Foreign Body Ingestion Threatens Pets
Dogs are curious by nature. They love to investigate new sights, smells, and tastes Foreign Body Ingestion Threatens Pets. Unfortunately, this curiosity can lead them into trouble. Dogs are notorious for swallowing paper, tissues, articles of clothing, sticks, wicker, bones, food wrappers, rocks, and other foreign objects. Some of these objects will pass through the intestinal tract without problem. It is common for dog owners to report finding all sorts of objects in their dog’s stool or vomit.
How is it diagnosed?
After obtaining a thorough medical history, your veterinarian will perform a careful physical examination. If a foreign body is suspected, abdominal radiographs (X-rays) will be performed. Several views or a series of specialized X-rays using contrast material (barium or other radiographic dye) will often be necessary. In addition, your veterinarian may recommend blood and urine tests to assess whether the patient’s health has been compromised by the obstruction, or to rule-out other causes of vomiting such as pancreatitis, gastroenteritis, infections, or hormonal diseases such as Addison’s disease.
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How is an intestinal foreign body treated?
Time is critical since an intestinal or stomach obstruction often compromises or cuts off the blood supply to these vital tissues. If the blood supply is interrupted for more than a few hours, these tissues may become necrotic or die, and irreparable damage or shock may result.
In some instances, the foreign body may be able to pass on its own. In this event, your veterinarian may recommend hospitalization of your dog for close observation, and will perform follow-up radiographs to track the progress of the foreign object.
If any clinical signs are related to an underlying condition, or if diagnostic testing indicates compromised organ systems, these abnormalities will also require treatment.
Does Your Dog Have an Appetite for Life?
Dogs are naturally curious, but sometimes their curiosity gets the best of them. This is especially true for dogs with mouths like vacuum cleaners – they tend to eat a lot of strange things. As connoisseurs of life, many dogs don’t hesitate to sample all sorts of objects from toilet paper to rocks, shoes to sticks, clothing, and even garbage. While many of these things somehow pass through the intestinal tract without incident – and at a dog-owner’s dismay – sometimes a dog’s appetite for life can cause problems. This is also true for cats – be sure to read about especially the potentially dangerous habit of eating thread.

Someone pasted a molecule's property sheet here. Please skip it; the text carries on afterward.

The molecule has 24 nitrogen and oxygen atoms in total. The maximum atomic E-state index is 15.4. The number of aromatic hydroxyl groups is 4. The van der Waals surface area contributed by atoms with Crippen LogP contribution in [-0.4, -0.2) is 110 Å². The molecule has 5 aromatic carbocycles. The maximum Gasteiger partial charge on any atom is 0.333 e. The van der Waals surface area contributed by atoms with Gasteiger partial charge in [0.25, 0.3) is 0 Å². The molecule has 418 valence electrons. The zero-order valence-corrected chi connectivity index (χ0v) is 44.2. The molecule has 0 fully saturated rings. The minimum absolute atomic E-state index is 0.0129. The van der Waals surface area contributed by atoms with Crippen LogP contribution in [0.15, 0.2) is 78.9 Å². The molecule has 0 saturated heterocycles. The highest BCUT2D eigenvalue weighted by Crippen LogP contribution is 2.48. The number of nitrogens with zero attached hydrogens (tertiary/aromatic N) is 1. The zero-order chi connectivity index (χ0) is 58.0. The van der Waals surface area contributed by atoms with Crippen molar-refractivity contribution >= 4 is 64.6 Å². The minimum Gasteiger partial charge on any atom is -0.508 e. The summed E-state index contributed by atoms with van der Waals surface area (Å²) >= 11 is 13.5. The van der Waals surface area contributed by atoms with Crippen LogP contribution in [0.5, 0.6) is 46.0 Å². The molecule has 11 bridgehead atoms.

If you know your dog has ingested something he or she shouldn’t have, call your veterinarian immediately. The most common problem with this is foreign body obstruction. A potentially life-threatening condition, foreign body obstruction occurs when one of the many strange objects (foreign bodies) ingested by your dog is unable to make it successfully through the intestinal tract. When the object becomes “stuck,” it can cause a lot of discomfort and be very dangerous.
Causes and Symptoms
When something is ingested by your dog, it usually takes between 10-24 hours to move through the entire digestive tract. Some objects, however, can take much longer – even months!
Sometimes, objects are too big to progress through the digestive tract, and when this is the case, they cause an obstruction. If the foreign body has made it to the colon, it’s likely to pass – however, there’s still the possibility that it will be painful, especially if it is sharp (like a stick). In cases like this, you might need veterinary assistance. It is important to follow this rule: never pull a foreign object that is protruding from your pet’s rectum! If still lodged inside, this can cause damage to the internal tissues.
If a foreign body blockage is suspected, x-rays will be used to confirm the diagnosis. Often, several x-rays will be needed using contrast material (dyes) to locate the object. Additionally, your veterinarian may want to run blood and urine tests to determine whether your dog’s overall health has been negatively impacted by the obstruction and ato rule out other possible causes of vomiting such as infections, or hormonal diseases like
If your dog did eat a foreign body – stick, rock, or shoe – there are a few possible treatment options depending on the condition of your dog.
If your dog has been profusely vomiting, writhing in pain, and generally miserable the first thing your veterinarian will do is provide intravenous fluids and pain control.
If your dog still has the foreign body in his or her stomach, inducing vomiting may allow the dog to rid itself of the object. The object also may be removed through endoscopy, in which a long tube is inserted through the mouth of your dog and is used to pull the object from the stomach. Your veterinarian will make recommendations, and if this is the case, may also suggest hospitalization of your pooch for close observation and follow-up x-rays to track the progress of the item Foreign Body Ingestion Threatens Pets.
If the object has made it into the intestine, surgery is imminent. Time is absolutely of the essence because, as mentioned before, blockage in the intestine or stomach can cut blood supply to the stomach and intestinal tissue. After a few hours, it is possible for the tissue to become necrotic, or “die.”